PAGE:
- Broadcom – $23.88 billion4
- Qualcomm - $23.53 billion5
- Micron - $21.44 billion6
- ASE Technology Holding - $17.12 billion7
- NVIDIA - $16.68 billion8
- Texas Instruments - $14.46 billion9
- STMicroelectronics NV - $10.22 billion10
In terms of countries, South Korea currently leads with a 25% share of the world’s advanced chipmaking capacity, followed by Taiwan, Japan and China. The dominance of these countries, particularly China, caused concern for US politicians who believed it was a threat to US commercial and military developments. US chipmaking capacity has plunged from a third of the market in 1990 to just 11% in 2021.
Chip company stocks to watch
There are more than 750 companies in the semiconductor industry, all competing to build the next hot device or power future tech. So, with plenty to choose from, your decision about whether to trade a large cap, mid cap or small cap conductor chip will depend on your strategy and the research you’ve done. Remember, past performance is no guarantee of future results.
We’ve compiled a list of six popular chip companies to watch. While some of these stocks are also on the list of largest semiconductor producers, there are some smaller companies that have also caught a lot of market attention.
1. Taiwan Semiconductor Manufacturing Co (TSM) shares
Taiwan Semiconductor Manufacturing (TSM) is one of the largest independent pure-play foundries – businesses that only create chips and don’t have any design capabilities themselves. This leads most other semiconductor companies to outsource their manufacturing to TSM.
Taiwan Semiconductor has been one of the top performing stocks in the industry but was a surprise star for many. TSM stock gained over 25.2% in January 2021 alone after Intel discussed outsourcing some of its processor production to the company.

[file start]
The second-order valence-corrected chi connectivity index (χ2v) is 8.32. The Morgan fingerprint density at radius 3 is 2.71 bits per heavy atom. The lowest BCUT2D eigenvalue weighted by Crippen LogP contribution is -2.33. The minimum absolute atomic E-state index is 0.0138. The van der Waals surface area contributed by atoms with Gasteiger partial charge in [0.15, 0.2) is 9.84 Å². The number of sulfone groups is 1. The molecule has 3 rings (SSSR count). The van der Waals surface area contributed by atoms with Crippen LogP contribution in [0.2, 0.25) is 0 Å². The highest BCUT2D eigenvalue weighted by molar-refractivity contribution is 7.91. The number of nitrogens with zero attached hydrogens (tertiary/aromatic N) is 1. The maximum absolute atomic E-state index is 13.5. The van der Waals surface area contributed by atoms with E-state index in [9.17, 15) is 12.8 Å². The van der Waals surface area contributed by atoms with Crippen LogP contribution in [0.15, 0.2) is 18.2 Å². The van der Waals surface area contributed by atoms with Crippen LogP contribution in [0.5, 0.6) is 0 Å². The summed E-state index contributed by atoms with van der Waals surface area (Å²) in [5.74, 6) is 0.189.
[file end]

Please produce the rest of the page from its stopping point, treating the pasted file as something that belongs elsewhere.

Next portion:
When the global chip shortage occurred, TSM took matters into its own hands and has already looked at expansion opportunities in Japan and has secured a deal with Apple (APPL) to develop an advanced display technology.
2. Broadcom (AVGO) shares
Broadcom is a global designer, developer and supplier of semiconductor devices. In its Q4 2020 earnings, it reported a 11.9% revenue growth and 56.3% net income growth. Semiconductor solutions’ revenues (75% of Broadcom’s total net revenues) totalled $4.83 billion, which was an increase of 6% from Q4 2019.
This boost was thanks to 5G sales coming in above expectations, which was thanks to increasing spending by telecommunications companies, as well as higher cloud spending by data centres. Broadcom’s business model also includes a sizable enterprise software unit, a rarity in the semiconductor sector.
For the fiscal year ending October 2021, the chipmaker is expected to earn $26.28 per share, which is an increase of 18.6% from the previous year.
3. Qualcomm (QCOM) shares